I'd look into tic disorders and Pervasive Developmental Disorder (PDD)-not otherwise specified. I have a site if you're interested.
  9. 'Chelle

    'Chelle Active Member

    Yep, definitely. He'll still all of a sudden let out this whooping sound, for no apparent reason. Though it has toned down the last couple years, and he doesn't do it as often. I think he's replaced it with this other thing he does, cupping his hands together and squeezing the air out between them to make a sqeaky, farty noise. :crazy2: It's part of the Pervasive Developmental Disorder (PDD) thing.
  10. OpenWindow

    OpenWindow Active Member

    Thanks, guys.

    He is in the middle of a medication switch right now, so that may be the cause. He started Lamictal about a month ago and now we're lowering his Lexapro.

    His new psychiatrist and the psychologist who recently re-evaluated him don't seem to think he has Pervasive Developmental Disorder (PDD), but I've kept it on the list in my profile because I'm not convinced. The psychologist says she doesn't see it, but she wouldn't rule it out either. We're trying to get him in to the neuropsychologist department at the children's hospital, it's just taking some time.

    I didn't even think about this being a tic, but now that you've said it, it makes sense. But, he's been doing it his whole life to some degree, it's just really escalated in the last couple of months, especially the last few weeks. So I can't even say for sure that it coincides with the start of Lamictal. He hasn't been doing it at school, just at home.

    It's impossible to signal difficult child when he's doing it because he's in his own little zone. He just looks at me, looks away, and keeps going. If I yell at the top of my lungs, he stops immediately. We have had the problem his whole life of him talking too loudly, especially in restaurants or in the car. We have library voice, inside voice, and outside voice as our cues, which seem to work in those cases, although we have to keep reminding him.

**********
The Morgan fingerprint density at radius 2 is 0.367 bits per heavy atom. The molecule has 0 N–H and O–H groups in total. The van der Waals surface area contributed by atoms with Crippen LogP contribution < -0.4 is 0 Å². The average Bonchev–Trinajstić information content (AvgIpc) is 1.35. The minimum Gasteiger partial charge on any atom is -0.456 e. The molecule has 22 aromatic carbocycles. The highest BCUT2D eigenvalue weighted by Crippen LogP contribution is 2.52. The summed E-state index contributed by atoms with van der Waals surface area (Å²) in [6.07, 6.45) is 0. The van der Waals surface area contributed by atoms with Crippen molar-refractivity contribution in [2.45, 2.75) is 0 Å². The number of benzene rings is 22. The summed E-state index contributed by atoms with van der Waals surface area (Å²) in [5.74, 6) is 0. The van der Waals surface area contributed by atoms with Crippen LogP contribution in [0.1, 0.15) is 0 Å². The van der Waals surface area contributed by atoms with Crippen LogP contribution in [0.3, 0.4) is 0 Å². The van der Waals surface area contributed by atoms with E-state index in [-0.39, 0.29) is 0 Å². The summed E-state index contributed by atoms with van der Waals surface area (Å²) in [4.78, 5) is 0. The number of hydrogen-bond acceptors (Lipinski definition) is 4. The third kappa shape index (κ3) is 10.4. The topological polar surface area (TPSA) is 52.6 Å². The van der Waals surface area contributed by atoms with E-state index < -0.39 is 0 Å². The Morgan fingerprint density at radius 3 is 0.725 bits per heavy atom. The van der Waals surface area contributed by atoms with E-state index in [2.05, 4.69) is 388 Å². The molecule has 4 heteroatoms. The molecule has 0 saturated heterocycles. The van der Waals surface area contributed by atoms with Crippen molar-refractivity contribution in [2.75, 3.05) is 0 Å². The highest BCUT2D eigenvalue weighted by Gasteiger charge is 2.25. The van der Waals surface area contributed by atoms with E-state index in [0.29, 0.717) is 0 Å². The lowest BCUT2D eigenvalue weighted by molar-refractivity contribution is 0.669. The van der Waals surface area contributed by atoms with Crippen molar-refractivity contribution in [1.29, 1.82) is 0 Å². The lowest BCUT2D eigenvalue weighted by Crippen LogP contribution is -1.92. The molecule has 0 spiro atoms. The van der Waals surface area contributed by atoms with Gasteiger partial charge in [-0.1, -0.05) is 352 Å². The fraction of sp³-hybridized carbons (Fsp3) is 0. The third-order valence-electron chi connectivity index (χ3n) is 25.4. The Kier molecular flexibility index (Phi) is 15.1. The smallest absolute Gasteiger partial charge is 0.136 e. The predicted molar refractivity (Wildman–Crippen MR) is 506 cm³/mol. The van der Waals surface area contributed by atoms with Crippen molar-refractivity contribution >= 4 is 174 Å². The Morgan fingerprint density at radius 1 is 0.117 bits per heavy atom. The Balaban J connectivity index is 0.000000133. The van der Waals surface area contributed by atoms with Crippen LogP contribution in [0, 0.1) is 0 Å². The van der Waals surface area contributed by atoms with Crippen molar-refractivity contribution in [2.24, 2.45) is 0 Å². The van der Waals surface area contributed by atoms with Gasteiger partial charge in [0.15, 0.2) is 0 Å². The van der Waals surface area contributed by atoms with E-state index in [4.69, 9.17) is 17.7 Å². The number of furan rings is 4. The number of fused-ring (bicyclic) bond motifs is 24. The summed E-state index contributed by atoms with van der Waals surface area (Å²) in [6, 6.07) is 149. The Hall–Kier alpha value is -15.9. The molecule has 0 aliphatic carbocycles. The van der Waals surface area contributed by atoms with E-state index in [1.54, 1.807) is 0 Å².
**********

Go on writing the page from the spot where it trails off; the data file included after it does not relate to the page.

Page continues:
Thankfully, difficult child fell asleep early tonight so there will be no loud outbursts. It's so peaceful here right now I think I'm almost bored!

  11. SomewhereOutThere

    SomewhereOutThere Well-Known Member

    I'd definitely (and, yeah, it takes forever)keep that neuropsychologist appointment. They do a lot more testing than any other professionals and tend to get good handles on what is going on. Until then, don't waste time worrying about it. If he's done it all his life, he hasn't changed. Maybe the medications are making it worse, but the neuropsychologist report should tell you tons and tons. Good luck!
  12. Jere

    Jere New Member

    lol Sorry I totally know it is not funny but my son has two levels. Loud and LOUDER...He doesn't know the meaning of indoor voice I swear. I think it just happens natually for him, I think. He doesn't even think he is loud. This kid is on the go from the sec his eyes open in the morning to they close at night. I don't have any suggestions but maybe ask him to do that into a pillow because it hurts your ears? I feel for you, your not the only one as you can see :smile:
  13. see30

    see30 New Member

    i'm not a parent- i joined this website because i began a new job as an intensive case manager in philadelphia and most of the children on my caseload have O.D.D. and i wanted the parents' perspective as i'll be working with the whole family. i stumbled upon this website after 2 frustrating hours of trying to find concrete information about effective treatment for O.D.D. I figured that the best and most concrete information would likely be from the parents themselves, rather than the medical websites listing the diagnosis and definition of the disorder.
    I have four years of experience working with children with autism spectrum disorders and my only experience with O.D.D. has been with children who have been mis-diagnosed as having an A.S.D. ( i've worked primarily with pre-schoolers and mis-diagnosis is somewhat common among children that display language delays and behavioral issues) after reading your description of your son's behavior i just wanted to say that it does sound to me like he is on the spectrum and that these verbalizations may be caused by echolalia or that they may be verbal "stims". this assessment is purely anecdotal, i'm not a psychologist, psychiatrist or doctor but having worked with many children on the spectrum, i generally know one when i see them... or hear them for that matter. i'd suggest looking up echolalia or verbal stims online, see if the description fits and show it to the doctors who are doubting you